Weekly Round-Up, 4-10 May 2022: Bloodborne’s Pregnancy Horror, Animator Vlogging, and Requiem of the Rose King Interview

By: Anime Feminist May 10, 20220 Comments
three heroines goofing together and eating deserts, in a pink color filter

AniFem Round-Up

2022 Spring Three-Episode Check-In

The team checks in on the season in progress to let you know which shows have tripped up and which have outshone their initial impressions.

“I Can’t Wait Around Anymore”: Civilian women’s agency in My Hero Academia versus Fullmetal Alchemist

Caitlin Donovan compares how two shounen megahits handle “keeping secrets for your own good” storylines and what makes Winry so well-rounded.

What’s your go-to anime for tough times?

I think we can all agree that times are indeed tough.

Beyond AniFem

Bloodborne Is Scarier Than Ever In 2022 (Kotaku, Ashley Bardhan)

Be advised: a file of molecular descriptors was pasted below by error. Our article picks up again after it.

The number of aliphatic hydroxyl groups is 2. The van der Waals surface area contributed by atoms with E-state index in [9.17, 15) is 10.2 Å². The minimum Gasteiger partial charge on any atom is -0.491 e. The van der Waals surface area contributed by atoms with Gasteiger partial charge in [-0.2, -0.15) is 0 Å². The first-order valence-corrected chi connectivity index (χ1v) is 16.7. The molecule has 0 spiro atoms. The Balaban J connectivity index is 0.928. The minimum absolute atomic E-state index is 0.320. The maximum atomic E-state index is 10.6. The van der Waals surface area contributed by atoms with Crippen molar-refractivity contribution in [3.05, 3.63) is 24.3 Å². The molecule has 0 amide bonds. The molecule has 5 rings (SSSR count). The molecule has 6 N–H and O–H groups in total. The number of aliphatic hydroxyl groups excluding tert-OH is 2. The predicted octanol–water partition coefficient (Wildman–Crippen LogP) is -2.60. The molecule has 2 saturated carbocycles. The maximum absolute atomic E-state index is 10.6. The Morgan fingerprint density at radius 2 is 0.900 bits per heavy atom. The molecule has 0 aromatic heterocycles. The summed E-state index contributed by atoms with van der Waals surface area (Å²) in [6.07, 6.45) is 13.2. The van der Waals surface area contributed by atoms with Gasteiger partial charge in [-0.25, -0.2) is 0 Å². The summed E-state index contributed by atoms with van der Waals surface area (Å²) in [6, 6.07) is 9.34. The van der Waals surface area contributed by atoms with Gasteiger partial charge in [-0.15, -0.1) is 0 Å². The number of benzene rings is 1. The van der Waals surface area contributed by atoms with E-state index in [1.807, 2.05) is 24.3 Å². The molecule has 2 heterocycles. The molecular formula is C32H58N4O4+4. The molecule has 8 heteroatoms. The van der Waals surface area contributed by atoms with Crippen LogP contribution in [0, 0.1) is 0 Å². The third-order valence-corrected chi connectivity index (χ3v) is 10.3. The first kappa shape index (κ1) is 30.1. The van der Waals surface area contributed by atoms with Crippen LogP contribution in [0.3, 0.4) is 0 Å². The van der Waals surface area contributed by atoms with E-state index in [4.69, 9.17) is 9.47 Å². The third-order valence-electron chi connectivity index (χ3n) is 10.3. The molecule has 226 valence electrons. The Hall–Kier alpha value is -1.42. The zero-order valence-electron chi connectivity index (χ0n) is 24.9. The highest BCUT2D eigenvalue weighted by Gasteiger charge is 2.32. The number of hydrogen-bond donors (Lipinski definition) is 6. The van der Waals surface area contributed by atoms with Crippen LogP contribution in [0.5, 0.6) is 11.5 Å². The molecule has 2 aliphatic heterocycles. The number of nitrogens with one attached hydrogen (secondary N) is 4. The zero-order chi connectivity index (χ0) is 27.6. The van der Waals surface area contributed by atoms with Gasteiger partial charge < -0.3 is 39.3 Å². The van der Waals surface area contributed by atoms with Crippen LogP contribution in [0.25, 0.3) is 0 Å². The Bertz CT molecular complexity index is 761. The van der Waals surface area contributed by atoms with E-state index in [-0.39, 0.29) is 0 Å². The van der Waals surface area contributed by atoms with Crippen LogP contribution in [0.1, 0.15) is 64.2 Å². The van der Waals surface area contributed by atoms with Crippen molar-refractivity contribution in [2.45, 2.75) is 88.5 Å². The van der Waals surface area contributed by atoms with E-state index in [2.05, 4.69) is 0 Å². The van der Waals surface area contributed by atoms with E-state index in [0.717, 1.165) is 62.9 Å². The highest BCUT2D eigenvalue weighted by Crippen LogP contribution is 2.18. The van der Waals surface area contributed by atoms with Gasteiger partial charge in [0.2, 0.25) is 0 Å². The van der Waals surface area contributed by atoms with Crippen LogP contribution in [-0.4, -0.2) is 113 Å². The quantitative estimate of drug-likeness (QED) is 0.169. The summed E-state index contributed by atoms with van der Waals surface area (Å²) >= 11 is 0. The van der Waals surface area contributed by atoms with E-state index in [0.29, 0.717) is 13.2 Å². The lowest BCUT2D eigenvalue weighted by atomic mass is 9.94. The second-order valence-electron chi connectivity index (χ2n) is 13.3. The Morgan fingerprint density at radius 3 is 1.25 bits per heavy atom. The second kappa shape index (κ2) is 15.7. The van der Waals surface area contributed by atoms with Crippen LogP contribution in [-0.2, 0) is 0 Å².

Revisiting the game and its themes of pregnancy horror in light of the current threat to reproductive rights.

To me, Bloodborne’s crying, bleeding mothers are the shadows in the stories older women used to tell me across their coffee tables, warning me about what womanhood supposedly entails. “Don’t get pregnant—the father will leave you and your body will be destroyed,” they’d say. “Try not to take things too personally—you look weak when you cry.” People hear things like that over coffee tables all across the country, and it makes them fear their bodies and what they’re capable of.